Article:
Republicans can breathe a sigh of relief.  Louisiana governor Bobby Jindal took valuable column inches at the Wall Street Journal the other day to tackle a critical issue -- one on whose resolution rests the nation's fortunes.  Jindal refuted the agitprop that Republicans are trying to ban contraceptives.  Sandra Fluke and legions of sexually frisky lassies can now forgive and reconcile with once-heartless Republicans.    

Jindal pushing the nation past the IUDs and birth control pills controversy means that Americans can unite to address lesser issues, like a sagging economy, reckless profligate government, the prospects of another sharp recession, failed appeasement of Muslims, the Benghazi cover-up (remember that?), ongoing terrorist threats to the homeland, border security (what border?), and Chinese and Russian shenanigans.  Petty stuff, to be sure, when matched against the gravitas of access to birth control.  Do Republicans hand out medals?  If so, Jindal should get one.  At least the Pelican State's chief executive should make the cover of TIME magazine.  Person of the Year, with olive branches festooning his hair and birth control pills like confetti swirling around him.      

Not that Mitt Romney and other Republicans -- and yes, those Darth Vader-like conservatives -- didn't offer plenty of refutations to the Obama campaign's and Democrats' steady drumbeat of disinformation about Republicans being anti-birth control during the presidential sweepstakes (disinformation eagerly disseminated by the lapdog media).  But Bay State Mitt, Cheesehead Paul, and GOP flacks stoutly said no such thing was so, this lie about preventing young ladies from bedding young metrosexuals without much fear of pregnancy (at least 94.7% of the time, or whatever the stat is for the Pill) -- though STDs, sans condoms, is another matter.  But, shortly, ObamaCare will provide free health care for the sexually diseased-distressed, so no worries.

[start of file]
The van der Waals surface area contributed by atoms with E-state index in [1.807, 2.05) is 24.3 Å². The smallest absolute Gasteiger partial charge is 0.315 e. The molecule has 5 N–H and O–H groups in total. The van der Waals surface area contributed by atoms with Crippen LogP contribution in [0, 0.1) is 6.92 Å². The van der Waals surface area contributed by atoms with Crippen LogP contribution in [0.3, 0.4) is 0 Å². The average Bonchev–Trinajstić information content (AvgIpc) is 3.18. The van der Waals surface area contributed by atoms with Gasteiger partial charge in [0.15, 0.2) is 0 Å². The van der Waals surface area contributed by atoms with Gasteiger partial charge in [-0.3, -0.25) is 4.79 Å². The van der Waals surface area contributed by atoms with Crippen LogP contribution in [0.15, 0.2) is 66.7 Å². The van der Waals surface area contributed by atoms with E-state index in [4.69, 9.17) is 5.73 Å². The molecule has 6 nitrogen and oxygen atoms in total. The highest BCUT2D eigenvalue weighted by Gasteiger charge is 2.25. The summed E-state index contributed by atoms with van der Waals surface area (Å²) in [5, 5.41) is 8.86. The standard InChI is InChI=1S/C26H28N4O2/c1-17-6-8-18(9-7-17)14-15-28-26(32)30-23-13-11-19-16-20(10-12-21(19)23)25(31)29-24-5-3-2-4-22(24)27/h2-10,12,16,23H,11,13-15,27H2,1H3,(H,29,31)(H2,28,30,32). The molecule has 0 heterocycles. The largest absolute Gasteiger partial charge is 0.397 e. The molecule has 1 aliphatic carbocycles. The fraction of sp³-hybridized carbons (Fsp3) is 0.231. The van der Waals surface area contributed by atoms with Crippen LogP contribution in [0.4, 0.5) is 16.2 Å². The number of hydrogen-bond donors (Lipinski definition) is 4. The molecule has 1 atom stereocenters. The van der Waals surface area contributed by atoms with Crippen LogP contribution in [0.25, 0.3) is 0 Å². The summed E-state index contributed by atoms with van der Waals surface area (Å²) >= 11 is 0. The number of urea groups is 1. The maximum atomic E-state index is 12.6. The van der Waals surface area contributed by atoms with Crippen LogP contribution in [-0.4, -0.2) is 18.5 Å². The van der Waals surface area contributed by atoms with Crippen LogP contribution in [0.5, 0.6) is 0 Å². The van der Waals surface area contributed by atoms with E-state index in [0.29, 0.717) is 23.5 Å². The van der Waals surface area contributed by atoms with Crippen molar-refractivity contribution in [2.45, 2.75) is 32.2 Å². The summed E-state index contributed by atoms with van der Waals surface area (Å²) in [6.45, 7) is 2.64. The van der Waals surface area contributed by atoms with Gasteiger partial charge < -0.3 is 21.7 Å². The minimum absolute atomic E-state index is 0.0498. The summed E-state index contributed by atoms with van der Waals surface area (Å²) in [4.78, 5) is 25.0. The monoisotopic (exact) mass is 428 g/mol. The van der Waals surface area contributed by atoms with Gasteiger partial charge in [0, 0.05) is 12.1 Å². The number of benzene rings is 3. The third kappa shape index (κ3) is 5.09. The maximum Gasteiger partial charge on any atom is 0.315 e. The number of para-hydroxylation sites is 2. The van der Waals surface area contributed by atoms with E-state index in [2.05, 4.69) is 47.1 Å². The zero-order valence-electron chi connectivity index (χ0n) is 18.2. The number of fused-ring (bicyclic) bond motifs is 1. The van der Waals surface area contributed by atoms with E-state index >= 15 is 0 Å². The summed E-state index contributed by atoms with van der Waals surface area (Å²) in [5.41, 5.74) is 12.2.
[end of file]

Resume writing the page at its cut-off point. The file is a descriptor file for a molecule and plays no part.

Yet, if one may be cheeky, what was the value in Bobby Jindal's scribblings for the Wall Street Journal?  What new ground did the governor break in The Great Birth Control Controversy of 2012?  It seems that Jindal is unnecessarily conceding strategic ground to the Democrats.  Jindal acknowledging that the president's bogus birth control argument merits further, high-profile refutation broadcasts that it matters over and above the genuine existential threats the republic faces, now and in the not-distant future. 

The politically savvy certainly don't let negatives go unanswered.  But, Bobby, one doubts that many sexually active single women are reading the opinion pages of the Wall Street Journal.  We're talking about lassies who are taking women's studies at community colleges or waitressing or hairdressing or toiling for left-wing green causes or left-wing lesbian causes or, via PETA, making the world safe for polar bears and hamsters -- you get the picture.  For your message to resonate with these gals, you need to be hitting the niche communications routes straight to their hearts.  Maybe your article should have run in In-Style magazine?  Or you could have ponied up for an infomercial on the highly popular Models of the Runway TV show.  Perhaps Rachel Maddow would book you?  Maybe Greenpeace would let you post at their website for a small fee?        

Who, through the auspices of the Wall Street Journal, was your audience, Bobby?  Like-minded conservatives and Republicans?  Ah, Republicans -- establishment Republicans, whose pliant, quisling minds are susceptible to the left's bullying and who are wooed by the Democrats' use of feathery distractions to give Mr. Obama one more term.    

If single young XX-chromosome nitwits aren't already convinced that Republicans don't mind their having easy and affordable access to already easily accessible and affordable contraceptives, what does Jindal's WSJ article really accomplish?  Belief often trumps facts, and if the girls want to believe Democrats' lies, good luck in changing their minds -- if that's the governor's goal.